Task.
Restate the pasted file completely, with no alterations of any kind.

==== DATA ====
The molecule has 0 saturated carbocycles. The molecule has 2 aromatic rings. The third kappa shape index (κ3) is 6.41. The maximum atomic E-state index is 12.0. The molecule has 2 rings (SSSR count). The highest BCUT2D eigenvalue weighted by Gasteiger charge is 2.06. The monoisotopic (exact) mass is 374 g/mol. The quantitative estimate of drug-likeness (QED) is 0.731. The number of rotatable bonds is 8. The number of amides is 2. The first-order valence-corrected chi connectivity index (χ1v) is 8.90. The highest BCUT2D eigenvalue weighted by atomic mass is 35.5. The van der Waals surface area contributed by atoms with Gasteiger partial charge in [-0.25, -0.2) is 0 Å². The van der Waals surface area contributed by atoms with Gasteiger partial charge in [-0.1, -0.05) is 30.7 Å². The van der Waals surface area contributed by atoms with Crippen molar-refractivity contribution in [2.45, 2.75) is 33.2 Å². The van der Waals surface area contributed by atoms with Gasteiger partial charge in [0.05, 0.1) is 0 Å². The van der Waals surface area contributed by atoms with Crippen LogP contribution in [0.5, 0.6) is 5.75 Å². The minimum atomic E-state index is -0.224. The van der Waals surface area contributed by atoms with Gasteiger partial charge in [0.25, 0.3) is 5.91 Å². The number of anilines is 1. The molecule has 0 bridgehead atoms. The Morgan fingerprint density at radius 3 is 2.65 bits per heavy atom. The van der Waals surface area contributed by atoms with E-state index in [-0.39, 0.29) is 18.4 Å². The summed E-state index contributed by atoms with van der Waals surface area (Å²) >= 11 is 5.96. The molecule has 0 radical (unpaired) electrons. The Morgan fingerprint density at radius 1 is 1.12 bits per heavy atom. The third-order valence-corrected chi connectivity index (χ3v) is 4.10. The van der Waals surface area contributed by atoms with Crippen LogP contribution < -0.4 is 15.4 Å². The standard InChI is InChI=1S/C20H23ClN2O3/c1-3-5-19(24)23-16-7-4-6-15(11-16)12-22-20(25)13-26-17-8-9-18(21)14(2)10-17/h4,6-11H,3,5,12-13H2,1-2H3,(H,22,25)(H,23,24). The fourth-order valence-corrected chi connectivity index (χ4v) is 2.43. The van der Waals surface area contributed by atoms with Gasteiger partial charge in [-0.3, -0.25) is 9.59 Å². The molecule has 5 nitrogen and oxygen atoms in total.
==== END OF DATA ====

The molecule has 0 saturated carbocycles. The molecule has 2 aromatic rings. The third kappa shape index (κ3) is 6.41. The maximum atomic E-state index is 12.0. The molecule has 2 rings (SSSR count). The highest BCUT2D eigenvalue weighted by Gasteiger charge is 2.06. The monoisotopic (exact) mass is 374 g/mol. The quantitative estimate of drug-likeness (QED) is 0.731. The number of rotatable bonds is 8. The number of amides is 2. The first-order valence-corrected chi connectivity index (χ1v) is 8.90. The highest BCUT2D eigenvalue weighted by atomic mass is 35.5. The van der Waals surface area contributed by atoms with Gasteiger partial charge in [-0.25, -0.2) is 0 Å². The van der Waals surface area contributed by atoms with Gasteiger partial charge in [-0.1, -0.05) is 30.7 Å². The van der Waals surface area contributed by atoms with Crippen molar-refractivity contribution in [2.45, 2.75) is 33.2 Å². The van der Waals surface area contributed by atoms with Gasteiger partial charge in [0.05, 0.1) is 0 Å². The van der Waals surface area contributed by atoms with Crippen LogP contribution in [0.5, 0.6) is 5.75 Å². The minimum atomic E-state index is -0.224. The van der Waals surface area contributed by atoms with Gasteiger partial charge in [0.25, 0.3) is 5.91 Å². The number of anilines is 1. The molecule has 0 bridgehead atoms. The Morgan fingerprint density at radius 3 is 2.65 bits per heavy atom. The van der Waals surface area contributed by atoms with E-state index in [-0.39, 0.29) is 18.4 Å². The summed E-state index contributed by atoms with van der Waals surface area (Å²) >= 11 is 5.96. The molecule has 0 radical (unpaired) electrons. The Morgan fingerprint density at radius 1 is 1.12 bits per heavy atom. The third-order valence-corrected chi connectivity index (χ3v) is 4.10. The van der Waals surface area contributed by atoms with Crippen LogP contribution < -0.4 is 15.4 Å². The standard InChI is InChI=1S/C20H23ClN2O3/c1-3-5-19(24)23-16-7-4-6-15(11-16)12-22-20(25)13-26-17-8-9-18(21)14(2)10-17/h4,6-11H,3,5,12-13H2,1-2H3,(H,22,25)(H,23,24). The fourth-order valence-corrected chi connectivity index (χ4v) is 2.43. The van der Waals surface area contributed by atoms with Gasteiger partial charge in [-0.3, -0.25) is 9.59 Å². The molecule has 5 nitrogen and oxygen atoms in total.